Running With Scissors
2006Director: Ryan Murphy
Cast: Annette Bening, Brian Cox, Joseph Cross
his movie made me ask myself a question: do I care about other people? Probably, but only if they are interesting. Is that unfair? Yes. Nonetheless, it’s true. In a medium that demands either great art or high entertainment, you cannot pull off the misery narrative unless your central character is either exceptionally well drawn (as in Napoleon Dynamite), or philosophically enthralling (as in The Passion of the Christ or Ongegin). The bildungsroman of Augusten Burroughs is neither intricately sketched nor wildly interesting.
Abandoned by his alcoholic father and insane mother, the boy comes under the protection of his egomaniacal therapist, Dr. Finch. During his time with his new family, Augusten discovers his homosexuality (and little else) before inexplicably leaving for New York. A series of oddball set pieces, Burroughs’ narrative is one of rapid dissolution. The characters are a bunch of broadly drawn eccentrics on a downward spiral, ticking the plot along a desperately quirky series of events. Director Ryan Murphy makes his feature debut here, having moved on from TV’s “Nip/Tuck,” but he hasn’t moved far. Still peppered with self-obsessive valium-poppers on a mission to define themselves, Murphy’s America is in physical and mental breakdown. It’s difficult for the audience to care.
The humor of the film is part of the problem. Unlike the ostensibly similar The Royal Tenenbaums or the wonderfully dry The Squid and the Whale, this movie doesn’t balance drama and comedy well. The discordant scenes lock each other out, resulting in a hit and miss montage of well staged but inane moments. Whatever it takes to instil a film with passion and empathy simply isn’t there. Perhaps it’s because such quirky characters retain an element of ‘cool’ that precludes identification. On the surface, Midnight Cowboy has much in common with Running With Scissors: a boy out of his depth, desperate for recognition. However, Joe Buck is a winning character because he’s like an open wound, vulnerable. Augusten, as played by Joseph Cross, is cold and defensive—an unlikable central force.
The supporting characters offer precious little relief, particularly Hope, an almost vacant space fleetingly occupied by Gwyneth Paltrow. Way too old for the part, the actress reverts to the morbid adolescence of Margot Tenenbaum. Her slight and unnecessary presence in the film is irritating. There is some talent in the film, but it struggles against the odds, which is always a sad sight. Joseph Fiennes fares better as Neil, a cry-baby psychotic played with endearing desperation and vulnerability. As Augusten’s mother, Annette Bening is predictably brilliant in middle-aged, middle-of-the-road breakdown. Brian Cox deserves especial mention, utterly superb as Dr. Finch. The absurdist psychobabble that flows from his mouth is earnest and totally hilarious. In one scene, he calls the family to crowd around the toilet, celebrating the miracle of his recently expelled turd, which reaches from the bowl towards heaven.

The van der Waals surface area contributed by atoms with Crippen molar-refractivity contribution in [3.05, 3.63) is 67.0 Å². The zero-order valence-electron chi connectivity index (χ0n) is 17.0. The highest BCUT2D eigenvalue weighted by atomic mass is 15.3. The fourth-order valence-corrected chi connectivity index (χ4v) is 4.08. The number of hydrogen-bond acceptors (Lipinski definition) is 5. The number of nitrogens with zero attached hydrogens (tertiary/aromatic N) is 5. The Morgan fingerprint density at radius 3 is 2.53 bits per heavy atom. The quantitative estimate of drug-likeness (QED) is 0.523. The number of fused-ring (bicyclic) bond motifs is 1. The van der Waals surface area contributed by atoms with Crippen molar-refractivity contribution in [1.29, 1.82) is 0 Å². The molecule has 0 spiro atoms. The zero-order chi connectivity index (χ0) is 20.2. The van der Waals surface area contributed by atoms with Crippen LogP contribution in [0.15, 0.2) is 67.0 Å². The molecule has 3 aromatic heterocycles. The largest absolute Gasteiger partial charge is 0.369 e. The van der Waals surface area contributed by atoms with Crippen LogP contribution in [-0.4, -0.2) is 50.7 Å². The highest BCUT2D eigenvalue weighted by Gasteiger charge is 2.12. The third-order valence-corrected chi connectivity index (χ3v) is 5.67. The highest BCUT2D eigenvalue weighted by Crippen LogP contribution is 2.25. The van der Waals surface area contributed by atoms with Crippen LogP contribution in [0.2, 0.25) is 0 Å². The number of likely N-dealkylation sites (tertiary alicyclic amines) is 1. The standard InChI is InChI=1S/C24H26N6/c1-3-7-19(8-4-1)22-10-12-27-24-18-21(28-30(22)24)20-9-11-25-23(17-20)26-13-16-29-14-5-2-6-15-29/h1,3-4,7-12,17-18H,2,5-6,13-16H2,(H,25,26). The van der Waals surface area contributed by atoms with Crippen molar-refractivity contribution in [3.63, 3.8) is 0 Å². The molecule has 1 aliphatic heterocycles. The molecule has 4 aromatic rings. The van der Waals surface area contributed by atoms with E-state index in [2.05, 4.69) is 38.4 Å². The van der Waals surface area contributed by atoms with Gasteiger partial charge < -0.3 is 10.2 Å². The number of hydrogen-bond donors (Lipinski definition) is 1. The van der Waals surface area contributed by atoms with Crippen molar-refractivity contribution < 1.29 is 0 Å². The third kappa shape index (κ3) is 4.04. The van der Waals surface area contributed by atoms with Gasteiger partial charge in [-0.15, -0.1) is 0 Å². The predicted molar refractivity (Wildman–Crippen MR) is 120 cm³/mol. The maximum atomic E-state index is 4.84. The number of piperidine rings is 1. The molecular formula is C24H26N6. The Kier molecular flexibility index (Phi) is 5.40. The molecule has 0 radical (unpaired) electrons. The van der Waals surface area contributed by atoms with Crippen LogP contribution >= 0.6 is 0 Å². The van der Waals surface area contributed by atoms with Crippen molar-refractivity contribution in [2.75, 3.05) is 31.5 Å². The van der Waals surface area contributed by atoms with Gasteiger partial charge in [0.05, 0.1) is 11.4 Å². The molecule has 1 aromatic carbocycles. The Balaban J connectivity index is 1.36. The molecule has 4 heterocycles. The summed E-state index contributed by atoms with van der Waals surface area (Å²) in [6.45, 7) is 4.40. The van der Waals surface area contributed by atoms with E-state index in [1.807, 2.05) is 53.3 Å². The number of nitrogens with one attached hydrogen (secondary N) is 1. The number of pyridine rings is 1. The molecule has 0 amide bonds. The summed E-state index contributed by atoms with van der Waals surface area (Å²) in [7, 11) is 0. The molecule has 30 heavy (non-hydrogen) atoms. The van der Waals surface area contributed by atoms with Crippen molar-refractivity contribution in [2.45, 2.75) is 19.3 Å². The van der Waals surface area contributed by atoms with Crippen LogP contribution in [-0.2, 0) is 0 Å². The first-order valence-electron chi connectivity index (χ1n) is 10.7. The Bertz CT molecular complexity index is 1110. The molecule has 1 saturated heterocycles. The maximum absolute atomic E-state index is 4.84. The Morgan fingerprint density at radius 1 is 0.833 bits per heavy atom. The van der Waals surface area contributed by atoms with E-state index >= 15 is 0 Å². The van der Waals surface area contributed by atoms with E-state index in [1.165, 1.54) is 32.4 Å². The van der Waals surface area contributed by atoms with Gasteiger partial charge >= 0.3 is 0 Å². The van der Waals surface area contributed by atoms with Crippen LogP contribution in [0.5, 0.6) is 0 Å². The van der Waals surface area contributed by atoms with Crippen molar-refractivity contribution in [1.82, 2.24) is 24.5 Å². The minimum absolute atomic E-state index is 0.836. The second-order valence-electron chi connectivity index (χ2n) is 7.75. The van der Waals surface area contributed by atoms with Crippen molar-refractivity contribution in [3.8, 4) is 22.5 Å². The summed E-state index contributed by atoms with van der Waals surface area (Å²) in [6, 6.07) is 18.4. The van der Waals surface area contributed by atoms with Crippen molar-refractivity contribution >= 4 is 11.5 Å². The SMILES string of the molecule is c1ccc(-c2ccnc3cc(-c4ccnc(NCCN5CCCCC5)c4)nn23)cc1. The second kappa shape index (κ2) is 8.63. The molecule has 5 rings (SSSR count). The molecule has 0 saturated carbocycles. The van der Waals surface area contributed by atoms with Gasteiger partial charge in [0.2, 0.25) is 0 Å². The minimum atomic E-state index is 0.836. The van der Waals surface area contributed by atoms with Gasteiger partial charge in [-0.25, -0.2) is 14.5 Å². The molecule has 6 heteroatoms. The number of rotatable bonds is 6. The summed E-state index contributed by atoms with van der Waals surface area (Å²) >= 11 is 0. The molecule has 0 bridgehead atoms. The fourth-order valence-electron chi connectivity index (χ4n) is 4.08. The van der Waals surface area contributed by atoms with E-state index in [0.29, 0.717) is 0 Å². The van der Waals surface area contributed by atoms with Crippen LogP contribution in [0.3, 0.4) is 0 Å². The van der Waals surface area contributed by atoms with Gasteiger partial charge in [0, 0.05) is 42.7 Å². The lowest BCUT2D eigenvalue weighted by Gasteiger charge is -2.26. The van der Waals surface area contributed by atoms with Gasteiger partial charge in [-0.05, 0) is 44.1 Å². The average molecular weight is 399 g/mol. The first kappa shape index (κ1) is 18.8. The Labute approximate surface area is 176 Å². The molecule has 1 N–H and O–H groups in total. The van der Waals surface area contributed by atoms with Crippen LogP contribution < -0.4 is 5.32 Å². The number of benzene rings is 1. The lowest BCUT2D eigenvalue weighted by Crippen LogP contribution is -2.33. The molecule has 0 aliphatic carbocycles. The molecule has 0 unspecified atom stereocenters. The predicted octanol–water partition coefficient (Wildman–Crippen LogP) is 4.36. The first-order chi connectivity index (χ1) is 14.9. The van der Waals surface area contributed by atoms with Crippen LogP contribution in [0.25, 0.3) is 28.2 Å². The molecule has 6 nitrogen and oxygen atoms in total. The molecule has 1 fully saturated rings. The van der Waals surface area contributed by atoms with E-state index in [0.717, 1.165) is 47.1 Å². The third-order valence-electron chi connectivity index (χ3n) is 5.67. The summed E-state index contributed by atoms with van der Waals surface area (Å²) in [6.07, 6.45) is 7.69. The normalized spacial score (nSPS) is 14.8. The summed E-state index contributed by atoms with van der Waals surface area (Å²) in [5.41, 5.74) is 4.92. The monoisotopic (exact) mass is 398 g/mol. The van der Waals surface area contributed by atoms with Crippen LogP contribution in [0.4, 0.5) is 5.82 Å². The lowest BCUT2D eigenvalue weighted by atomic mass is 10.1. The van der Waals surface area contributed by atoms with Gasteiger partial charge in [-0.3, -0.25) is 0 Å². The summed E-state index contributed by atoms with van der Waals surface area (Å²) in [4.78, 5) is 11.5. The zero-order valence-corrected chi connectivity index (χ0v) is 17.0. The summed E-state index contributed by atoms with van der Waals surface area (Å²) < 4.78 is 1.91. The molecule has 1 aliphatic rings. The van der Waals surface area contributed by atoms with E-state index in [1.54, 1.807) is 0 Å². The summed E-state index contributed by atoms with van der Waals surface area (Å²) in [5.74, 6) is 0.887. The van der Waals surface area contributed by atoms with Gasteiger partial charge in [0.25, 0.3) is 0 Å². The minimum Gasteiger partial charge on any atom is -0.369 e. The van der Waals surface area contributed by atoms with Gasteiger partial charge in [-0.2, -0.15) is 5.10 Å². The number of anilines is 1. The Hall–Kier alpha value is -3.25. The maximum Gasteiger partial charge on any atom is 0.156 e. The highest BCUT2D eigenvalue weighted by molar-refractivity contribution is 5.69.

It’s widely accepted that Burroughs fabricated much of his outrageous memoir. If only Murphy were courageous enough to incorporate this friction between truth and fantasy into his own work. In Confessions of a Dangerous Mind, George Clooney left his audience in the realm of uncertainty, toying with storytelling and credibility. It’s a pity that Running With Scissors never thought to tease out this element of Burroughs’ character. The irony might have helped to create the intimacy that the story so obviously lacks.
Although there’s only so much that can be done for a film that’s not supported by an effective script, the unnecessarily flowery direction doesn’t help matters. Just as in This Boy’s Life—another tale of a misfit on the rocky road to adulthood—we are harassed by the director’s record collection on the soundtrack. It’s a common and infuriating problem. I don’t need to be bombarded by the pop music of the time to believe that the film is set in 1972. Besides, these musical interludes feel derivative and break the kind of naturalism that’s necessary to engage with the lead character.
Running With Scissors isn’t a total loss. Early in the film, Augusten watches his mother in the dark, whispering: “I like watching her sleep, she looks like she’s dead.” That’s a nice scene and a wonderful line, but it’s stranded within a story that cannot sustain our attention. Ryan Murphy allows Running With Scissors to be too flippant too often. The movie gets away from him and, thus, gets nowhere near us.
Running With Scissors is now available on DVD.